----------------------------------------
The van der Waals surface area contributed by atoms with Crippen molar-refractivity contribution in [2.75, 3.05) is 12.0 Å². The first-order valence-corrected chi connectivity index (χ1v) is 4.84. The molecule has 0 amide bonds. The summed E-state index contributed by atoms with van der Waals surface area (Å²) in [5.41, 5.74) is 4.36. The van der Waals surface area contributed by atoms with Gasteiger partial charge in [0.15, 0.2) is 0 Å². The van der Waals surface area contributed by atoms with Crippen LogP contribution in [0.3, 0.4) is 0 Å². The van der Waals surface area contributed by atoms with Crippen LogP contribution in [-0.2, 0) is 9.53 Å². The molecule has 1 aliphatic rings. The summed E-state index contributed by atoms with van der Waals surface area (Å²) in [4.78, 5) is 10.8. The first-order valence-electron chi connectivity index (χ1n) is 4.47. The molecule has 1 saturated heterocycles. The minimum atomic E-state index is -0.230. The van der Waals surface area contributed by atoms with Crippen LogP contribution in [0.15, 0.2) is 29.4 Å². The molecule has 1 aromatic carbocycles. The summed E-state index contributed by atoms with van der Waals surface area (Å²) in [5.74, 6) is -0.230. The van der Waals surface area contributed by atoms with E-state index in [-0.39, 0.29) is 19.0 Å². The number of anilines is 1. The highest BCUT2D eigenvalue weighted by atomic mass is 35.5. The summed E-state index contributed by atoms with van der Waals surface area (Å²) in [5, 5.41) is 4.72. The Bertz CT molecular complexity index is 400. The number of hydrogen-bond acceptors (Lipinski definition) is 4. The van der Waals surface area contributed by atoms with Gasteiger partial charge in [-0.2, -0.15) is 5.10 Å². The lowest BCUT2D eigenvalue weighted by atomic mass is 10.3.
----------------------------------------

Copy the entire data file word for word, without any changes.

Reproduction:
The van der Waals surface area contributed by atoms with Crippen molar-refractivity contribution in [2.75, 3.05) is 12.0 Å². The first-order valence-corrected chi connectivity index (χ1v) is 4.84. The molecule has 0 amide bonds. The summed E-state index contributed by atoms with van der Waals surface area (Å²) in [5.41, 5.74) is 4.36. The van der Waals surface area contributed by atoms with Gasteiger partial charge in [0.15, 0.2) is 0 Å². The van der Waals surface area contributed by atoms with Crippen LogP contribution in [0.3, 0.4) is 0 Å². The van der Waals surface area contributed by atoms with Crippen LogP contribution in [-0.2, 0) is 9.53 Å². The molecule has 1 aliphatic rings. The summed E-state index contributed by atoms with van der Waals surface area (Å²) in [4.78, 5) is 10.8. The first-order valence-electron chi connectivity index (χ1n) is 4.47. The molecule has 1 saturated heterocycles. The minimum atomic E-state index is -0.230. The van der Waals surface area contributed by atoms with Crippen LogP contribution in [0.15, 0.2) is 29.4 Å². The molecule has 1 aromatic carbocycles. The summed E-state index contributed by atoms with van der Waals surface area (Å²) in [5.74, 6) is -0.230. The van der Waals surface area contributed by atoms with E-state index in [-0.39, 0.29) is 19.0 Å². The number of anilines is 1. The highest BCUT2D eigenvalue weighted by atomic mass is 35.5. The summed E-state index contributed by atoms with van der Waals surface area (Å²) in [5, 5.41) is 4.72. The Bertz CT molecular complexity index is 400. The number of hydrogen-bond acceptors (Lipinski definition) is 4. The van der Waals surface area contributed by atoms with Gasteiger partial charge in [-0.2, -0.15) is 5.10 Å². The lowest BCUT2D eigenvalue weighted by atomic mass is 10.3.